Open Source's 2014: MS 'cancer' embrace, NASDAQ listings and a quiet dog
Shame and coming late can be good things ... right?
Better late than never, Microsoft
As MongoDB’s Adam Comerford points out, Heartbleed forced the industry to realize that “you need to contribute to open source projects critical to your business".
Contributors ride first class in the open source world. While it’s unrealistic to expect enterprises to contribute to every open source project they use, enterprises in 2014 got a security bug wake-up call that they need to at least contribute to those projects that are strategically important to their businesses.
That’s a net positive, albeit inspired by seriously negative security issues.
But it’s still not the biggest open source news of 2014.
Embracing the “cancer”
No, that distinction goes to Microsoft’s open sourcing of .Net. While many (rightly) complain that the move comes 10 years too late, as does Python expert Matt Harrison, it’s also the case that the move constitutes “a paradigm shift for a goliath of a company and its perception in [the] industry,” as Twitter open-source chief Chris Aniszczyk insists.
This is, after all, the company that declared open source a “cancer” and its poster-child, Linux, “un-American” just over a decade ago. It’s the same company that has studiously avoided tainting itself with open source, creating a separate subsidiary, Microsoft Open Technologies, to handle the ebb and flow of open source into and out of the software behemoth.
We’re against it, for sure, although
Microsoft now seems happy to embrace
the “cancer” of open source technology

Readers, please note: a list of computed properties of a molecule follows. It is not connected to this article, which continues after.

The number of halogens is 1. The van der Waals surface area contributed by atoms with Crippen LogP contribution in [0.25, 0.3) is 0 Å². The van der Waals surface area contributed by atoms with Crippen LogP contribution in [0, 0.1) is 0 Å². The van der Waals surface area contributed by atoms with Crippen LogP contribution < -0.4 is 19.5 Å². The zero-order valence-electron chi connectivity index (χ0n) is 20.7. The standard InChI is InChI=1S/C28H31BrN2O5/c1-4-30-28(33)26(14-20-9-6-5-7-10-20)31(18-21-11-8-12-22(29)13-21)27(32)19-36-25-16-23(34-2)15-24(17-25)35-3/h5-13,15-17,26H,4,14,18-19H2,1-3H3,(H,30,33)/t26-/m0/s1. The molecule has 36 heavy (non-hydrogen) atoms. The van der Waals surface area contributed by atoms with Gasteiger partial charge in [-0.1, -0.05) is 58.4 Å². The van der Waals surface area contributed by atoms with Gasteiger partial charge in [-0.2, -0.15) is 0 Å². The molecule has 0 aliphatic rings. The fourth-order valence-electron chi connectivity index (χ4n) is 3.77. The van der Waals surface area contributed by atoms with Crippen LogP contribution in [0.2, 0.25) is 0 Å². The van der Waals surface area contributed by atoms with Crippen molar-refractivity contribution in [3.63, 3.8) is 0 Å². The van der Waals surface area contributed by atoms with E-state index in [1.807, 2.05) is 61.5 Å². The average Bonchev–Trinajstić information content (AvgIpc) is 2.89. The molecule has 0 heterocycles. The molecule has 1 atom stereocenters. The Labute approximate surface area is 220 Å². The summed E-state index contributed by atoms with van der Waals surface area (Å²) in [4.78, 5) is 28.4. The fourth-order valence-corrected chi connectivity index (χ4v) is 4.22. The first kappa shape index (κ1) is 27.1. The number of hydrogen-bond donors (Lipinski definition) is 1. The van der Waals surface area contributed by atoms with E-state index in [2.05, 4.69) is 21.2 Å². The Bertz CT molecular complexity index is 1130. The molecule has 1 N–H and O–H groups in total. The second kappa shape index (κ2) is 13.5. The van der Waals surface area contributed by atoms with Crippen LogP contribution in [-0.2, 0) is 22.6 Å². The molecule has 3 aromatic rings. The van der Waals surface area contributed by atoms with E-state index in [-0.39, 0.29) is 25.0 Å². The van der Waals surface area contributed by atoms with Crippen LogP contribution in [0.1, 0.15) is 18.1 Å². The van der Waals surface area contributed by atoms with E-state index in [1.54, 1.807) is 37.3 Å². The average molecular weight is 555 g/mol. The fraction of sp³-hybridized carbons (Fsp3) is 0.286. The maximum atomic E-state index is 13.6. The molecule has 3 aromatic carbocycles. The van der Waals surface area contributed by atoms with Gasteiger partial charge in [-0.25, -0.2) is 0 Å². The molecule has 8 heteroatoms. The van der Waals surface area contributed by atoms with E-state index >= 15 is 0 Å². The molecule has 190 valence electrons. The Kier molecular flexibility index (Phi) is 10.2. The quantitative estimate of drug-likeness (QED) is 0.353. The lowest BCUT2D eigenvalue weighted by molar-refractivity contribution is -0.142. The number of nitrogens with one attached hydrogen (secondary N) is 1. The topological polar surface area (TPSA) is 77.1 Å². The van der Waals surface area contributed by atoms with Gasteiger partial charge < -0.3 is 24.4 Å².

That, apparently, was then. This is now.
First, Microsoft started working with open source vendors such as SugarCRM. In tandem, its product groups started embracing open source complements to Microsoft’s always-proprietary bits. Over time, even this policy started to change, with Microsoft releasing important aspects of its platforms to generate developer interest.
But nothing matches the scale and ambition of open sourcing .Net.
Not its decision to open source the “cloudy back-end” to the popular Halo gaming franchise, Orleans. Not its release of Microsoft Office for Linux. (Oh, wait. It hasn’t.) Not any of its now numerous open source contributions (and the fact they sit on GitHub, not its homegrown CodePlex, though it has plenty there, too).
No, .Net represents a tectonic about-face for Microsoft, and while late, it’s a welcome shift.
It’s also just the beginning. I’m sure many in Redmond would like to think they’ve arrived. They haven’t. As Aniszczyk points out, “to attract developers, [Microsoft] will have to build a quality open source culture that is pervasive throughout all levels of the company.” Microsoft still has a long ways to go to reach this state of technological nirvana.
But the biggest news of 2014 is that Microsoft actually wants to.
Spurred no doubt by executives like Scott Guthrie, corporate veep running the server and tools and cloud business, who is by nature and background a developer, Microsoft has a chance to be relevant to developers, developers, developers again.
That’s big news for Microsoft and, given its long-standing impact on IT, its even bigger news for the technology industry, generally. ®